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Finishing basement in older home - need information

Posted by gardenwebber (My Page) on
Sun, Dec 7, 08 at 10:49

Hello everyone! We are considering finishing our basement in our older home. It is a 1928 farmhouse that was added on to in 1950. I have a TON of questions, so anyone that can answer any or all of them, please jump in. If anyone can recommend some resources for reading, I'd also appreciate that.

My first question is just this:

The basement currently is under our kitching/dining room and is about a 20' X 25' space. There is crawlspace (dirt) on the addition part (about a 15 X 20 space) The original basement has already been dug out once by a previous owner. It was done by hand. It had/has rock/rubble walls and I assume about 4 feet of depth. Then, there is a cement "bench" that goes around the perimeter to serve a retaining wall for this older rock/rubble foundation. That is where the PO dug it out a few more feet (within a couple feet from the original perimeter). Then, a cement floor was poured. It measure about 6.5 ' high from floor to bottom of joist. (Why, oh why, didn't he just dig down 1.5 more feet???) We are wondering if it would be worth it to attempt to dig another 1.5 ' out ourselves, by hand? We would have to chop out the cement floor, and would we have to pour yet another retaining wall around the first retaining wall?

Now, if we decide not to bother going down any deeper, we probably will opt out of a finished ceiling and just paint everything from the joists up white or black. Then, my question is, what would we do from there to build finished walls and to finish the floor? There are a few support jacks downstairs that we'd have to figure into the plan - maybe build walls around them and create two separate areas - one for exercise, one for the kids to play.

Or, could the jacks be replaced by a support beam at the ceiling?

The basement is slightly damp at times (not wet) and that will be our priority right now before anything else takes place. In the meantime, I just want to have some idea of what we're looking at.

Our kids are growing and we are feeling the need for an extra room. I thought about consolidating bedrooms to free one up for use as a rec room, but I think I'll just be facing the same problem when the kids get too old to share and I end up moving them back into separate rooms again, anyways! Buying a bigger house doesn't appear to be an option, so we thought - why not try to finish the basement?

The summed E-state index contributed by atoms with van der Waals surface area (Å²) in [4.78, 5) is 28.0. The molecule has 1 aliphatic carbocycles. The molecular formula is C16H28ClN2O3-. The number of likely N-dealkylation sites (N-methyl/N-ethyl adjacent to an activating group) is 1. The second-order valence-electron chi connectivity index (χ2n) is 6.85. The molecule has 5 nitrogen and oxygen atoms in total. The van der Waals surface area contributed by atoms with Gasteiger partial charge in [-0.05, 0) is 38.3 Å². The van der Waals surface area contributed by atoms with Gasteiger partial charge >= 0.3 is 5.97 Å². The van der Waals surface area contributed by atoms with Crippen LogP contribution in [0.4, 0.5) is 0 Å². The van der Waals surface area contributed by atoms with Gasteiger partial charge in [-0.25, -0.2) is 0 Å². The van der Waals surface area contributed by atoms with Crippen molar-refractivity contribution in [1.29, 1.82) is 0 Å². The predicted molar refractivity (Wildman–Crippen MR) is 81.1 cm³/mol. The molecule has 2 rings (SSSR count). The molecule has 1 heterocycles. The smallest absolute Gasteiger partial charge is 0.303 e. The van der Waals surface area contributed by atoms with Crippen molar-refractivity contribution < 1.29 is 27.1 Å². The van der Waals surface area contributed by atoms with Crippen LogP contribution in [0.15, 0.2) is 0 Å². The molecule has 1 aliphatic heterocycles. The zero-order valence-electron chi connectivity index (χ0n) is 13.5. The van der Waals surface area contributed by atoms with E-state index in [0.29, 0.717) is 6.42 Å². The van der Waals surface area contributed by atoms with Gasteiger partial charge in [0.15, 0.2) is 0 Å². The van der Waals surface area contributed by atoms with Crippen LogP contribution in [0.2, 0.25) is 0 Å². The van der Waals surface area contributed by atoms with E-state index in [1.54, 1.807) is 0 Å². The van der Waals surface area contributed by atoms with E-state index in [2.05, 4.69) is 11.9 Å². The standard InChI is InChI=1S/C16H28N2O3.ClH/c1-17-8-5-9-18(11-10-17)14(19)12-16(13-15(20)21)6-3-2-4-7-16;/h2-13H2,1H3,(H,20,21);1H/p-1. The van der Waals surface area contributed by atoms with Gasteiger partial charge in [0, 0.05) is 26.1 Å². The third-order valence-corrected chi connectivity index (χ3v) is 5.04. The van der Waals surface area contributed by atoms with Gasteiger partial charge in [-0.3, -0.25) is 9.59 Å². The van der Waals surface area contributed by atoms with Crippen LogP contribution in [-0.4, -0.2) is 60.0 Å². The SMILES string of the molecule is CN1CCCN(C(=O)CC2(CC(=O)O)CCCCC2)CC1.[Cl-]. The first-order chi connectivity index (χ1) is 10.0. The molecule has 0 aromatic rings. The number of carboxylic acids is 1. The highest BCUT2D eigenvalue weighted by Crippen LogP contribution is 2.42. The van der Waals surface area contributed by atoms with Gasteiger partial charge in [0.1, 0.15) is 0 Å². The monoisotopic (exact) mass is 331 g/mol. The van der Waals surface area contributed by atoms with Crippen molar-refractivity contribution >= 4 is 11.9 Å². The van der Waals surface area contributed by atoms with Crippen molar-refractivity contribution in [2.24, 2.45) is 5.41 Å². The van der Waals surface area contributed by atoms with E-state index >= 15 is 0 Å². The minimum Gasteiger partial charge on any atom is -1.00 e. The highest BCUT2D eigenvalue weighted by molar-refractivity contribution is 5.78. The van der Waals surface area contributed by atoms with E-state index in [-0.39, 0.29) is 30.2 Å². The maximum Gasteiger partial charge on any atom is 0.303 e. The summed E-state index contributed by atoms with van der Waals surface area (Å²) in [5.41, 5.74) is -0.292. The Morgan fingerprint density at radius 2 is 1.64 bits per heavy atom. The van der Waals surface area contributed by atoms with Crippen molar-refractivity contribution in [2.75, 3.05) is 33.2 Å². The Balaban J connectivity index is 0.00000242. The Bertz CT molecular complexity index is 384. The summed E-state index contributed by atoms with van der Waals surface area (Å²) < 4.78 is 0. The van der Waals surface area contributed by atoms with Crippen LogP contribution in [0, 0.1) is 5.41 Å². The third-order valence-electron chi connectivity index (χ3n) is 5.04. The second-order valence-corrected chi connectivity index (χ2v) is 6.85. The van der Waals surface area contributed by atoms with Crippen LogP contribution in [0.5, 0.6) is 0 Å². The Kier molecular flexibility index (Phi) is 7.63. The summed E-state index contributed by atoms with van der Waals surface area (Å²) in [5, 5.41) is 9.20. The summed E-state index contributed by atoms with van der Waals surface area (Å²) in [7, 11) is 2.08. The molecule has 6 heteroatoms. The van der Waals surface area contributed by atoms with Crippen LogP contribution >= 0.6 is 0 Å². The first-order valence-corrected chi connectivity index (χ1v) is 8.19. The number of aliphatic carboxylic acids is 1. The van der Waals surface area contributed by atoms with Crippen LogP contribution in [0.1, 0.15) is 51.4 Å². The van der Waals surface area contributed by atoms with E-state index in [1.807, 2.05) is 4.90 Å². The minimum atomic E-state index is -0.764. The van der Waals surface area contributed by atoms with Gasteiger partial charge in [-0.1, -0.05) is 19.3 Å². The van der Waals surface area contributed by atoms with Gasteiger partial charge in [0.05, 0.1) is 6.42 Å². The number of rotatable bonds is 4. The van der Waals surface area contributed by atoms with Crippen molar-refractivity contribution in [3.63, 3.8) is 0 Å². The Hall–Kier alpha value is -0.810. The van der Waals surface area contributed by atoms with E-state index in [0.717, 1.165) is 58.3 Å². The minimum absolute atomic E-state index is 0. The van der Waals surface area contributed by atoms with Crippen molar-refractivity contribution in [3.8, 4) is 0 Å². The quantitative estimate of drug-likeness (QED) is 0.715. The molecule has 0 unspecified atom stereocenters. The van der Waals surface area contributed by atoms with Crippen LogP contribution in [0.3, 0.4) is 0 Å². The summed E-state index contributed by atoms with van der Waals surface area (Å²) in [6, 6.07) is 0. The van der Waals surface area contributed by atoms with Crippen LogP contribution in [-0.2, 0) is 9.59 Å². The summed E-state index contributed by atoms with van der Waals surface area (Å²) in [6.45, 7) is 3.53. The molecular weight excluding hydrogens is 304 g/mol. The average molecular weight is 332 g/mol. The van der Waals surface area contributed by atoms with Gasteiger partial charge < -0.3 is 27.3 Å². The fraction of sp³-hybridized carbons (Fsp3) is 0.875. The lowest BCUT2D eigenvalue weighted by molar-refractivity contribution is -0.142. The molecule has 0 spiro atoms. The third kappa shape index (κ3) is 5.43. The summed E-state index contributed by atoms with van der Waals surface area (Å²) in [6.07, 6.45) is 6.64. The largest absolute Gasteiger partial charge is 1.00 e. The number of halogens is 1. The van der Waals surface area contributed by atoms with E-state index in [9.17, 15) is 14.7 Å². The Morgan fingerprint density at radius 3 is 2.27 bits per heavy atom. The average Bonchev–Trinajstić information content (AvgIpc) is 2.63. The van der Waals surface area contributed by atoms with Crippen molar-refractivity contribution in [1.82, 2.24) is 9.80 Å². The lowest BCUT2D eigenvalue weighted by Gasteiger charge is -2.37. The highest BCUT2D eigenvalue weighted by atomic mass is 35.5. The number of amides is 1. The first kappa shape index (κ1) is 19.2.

We could also build onto the home and build an additional "rec room" onto the side of our house, but the expense just doesn't appeal to us right now.

So any thoughts on any of this babble of mine would be much apprecitaed. Thank you,

GW


Follow-Up Postings:

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RE: Finishing basement in older home - need information

(Why, oh why, didn't he just dig down 1.5 more feet???)

Likely because he didn't want to undermine the retaining wall. And he might well have done that anyway.

We are wondering if it would be worth it to attempt to dig another 1.5 ' out ourselves, by hand? We would have to chop out the cement floor, and would we have to pour yet another retaining wall around the first retaining wall?

Before you dig any further or pull out basement posts, have a structural engineer analyze what can or can't be done and how.

The dampness may be high humidity that can be handled by a dehumidifier.

The rest is pretty straightforward: insulate the walls to at least the minimum recommended R Value for your region. Since the ceilings will be open, I think painting the concrete floors and using low pile non-rubber backed rugs would be an appropriate and economical way of finishing the floor. With a 77" clear height, I wouldn't want to lose any headroom.

Beware that finishing basements for living space in many parts of the US requires the installation of an egress window.


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RE: Finishing basement in older home - need information

I just want to clarify that the retaining wall (cement "bench" I spoke of) was put in by PO when he dug it out, it was not part of original basement. It was added to support the rubble walls when he dug them out. We'll definitely consult a pro on the structural issues before we start.


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